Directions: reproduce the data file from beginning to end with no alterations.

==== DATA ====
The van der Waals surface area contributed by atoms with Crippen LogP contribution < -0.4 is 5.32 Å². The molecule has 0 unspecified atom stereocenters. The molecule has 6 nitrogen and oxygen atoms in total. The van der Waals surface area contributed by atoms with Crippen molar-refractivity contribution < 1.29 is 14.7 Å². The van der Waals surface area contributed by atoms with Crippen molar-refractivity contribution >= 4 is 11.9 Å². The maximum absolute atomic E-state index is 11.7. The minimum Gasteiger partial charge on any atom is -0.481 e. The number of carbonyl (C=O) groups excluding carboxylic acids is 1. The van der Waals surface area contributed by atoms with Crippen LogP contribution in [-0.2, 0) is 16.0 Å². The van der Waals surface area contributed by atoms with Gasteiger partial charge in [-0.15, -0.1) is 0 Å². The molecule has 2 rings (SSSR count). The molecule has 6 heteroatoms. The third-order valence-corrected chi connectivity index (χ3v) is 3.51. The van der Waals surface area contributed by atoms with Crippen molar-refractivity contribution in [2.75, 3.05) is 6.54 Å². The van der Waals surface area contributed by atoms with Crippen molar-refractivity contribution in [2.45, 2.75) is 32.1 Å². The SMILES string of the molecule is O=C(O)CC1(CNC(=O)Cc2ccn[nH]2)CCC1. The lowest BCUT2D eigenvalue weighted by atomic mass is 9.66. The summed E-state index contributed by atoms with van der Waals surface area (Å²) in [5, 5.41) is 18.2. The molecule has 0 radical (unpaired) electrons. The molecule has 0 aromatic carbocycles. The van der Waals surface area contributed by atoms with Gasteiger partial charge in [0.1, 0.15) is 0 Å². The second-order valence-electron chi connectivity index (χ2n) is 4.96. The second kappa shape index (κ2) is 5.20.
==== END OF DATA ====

The van der Waals surface area contributed by atoms with Crippen LogP contribution < -0.4 is 5.32 Å². The molecule has 0 unspecified atom stereocenters. The molecule has 6 nitrogen and oxygen atoms in total. The van der Waals surface area contributed by atoms with Crippen molar-refractivity contribution < 1.29 is 14.7 Å². The van der Waals surface area contributed by atoms with Crippen molar-refractivity contribution >= 4 is 11.9 Å². The maximum absolute atomic E-state index is 11.7. The minimum Gasteiger partial charge on any atom is -0.481 e. The number of carbonyl (C=O) groups excluding carboxylic acids is 1. The van der Waals surface area contributed by atoms with Crippen LogP contribution in [-0.2, 0) is 16.0 Å². The van der Waals surface area contributed by atoms with Gasteiger partial charge in [-0.15, -0.1) is 0 Å². The molecule has 2 rings (SSSR count). The molecule has 6 heteroatoms. The third-order valence-corrected chi connectivity index (χ3v) is 3.51. The van der Waals surface area contributed by atoms with Crippen molar-refractivity contribution in [2.75, 3.05) is 6.54 Å². The van der Waals surface area contributed by atoms with Crippen molar-refractivity contribution in [2.45, 2.75) is 32.1 Å². The SMILES string of the molecule is O=C(O)CC1(CNC(=O)Cc2ccn[nH]2)CCC1. The lowest BCUT2D eigenvalue weighted by atomic mass is 9.66. The summed E-state index contributed by atoms with van der Waals surface area (Å²) in [5, 5.41) is 18.2. The molecule has 0 radical (unpaired) electrons. The molecule has 0 aromatic carbocycles. The van der Waals surface area contributed by atoms with Gasteiger partial charge in [0.1, 0.15) is 0 Å². The second-order valence-electron chi connectivity index (χ2n) is 4.96. The second kappa shape index (κ2) is 5.20.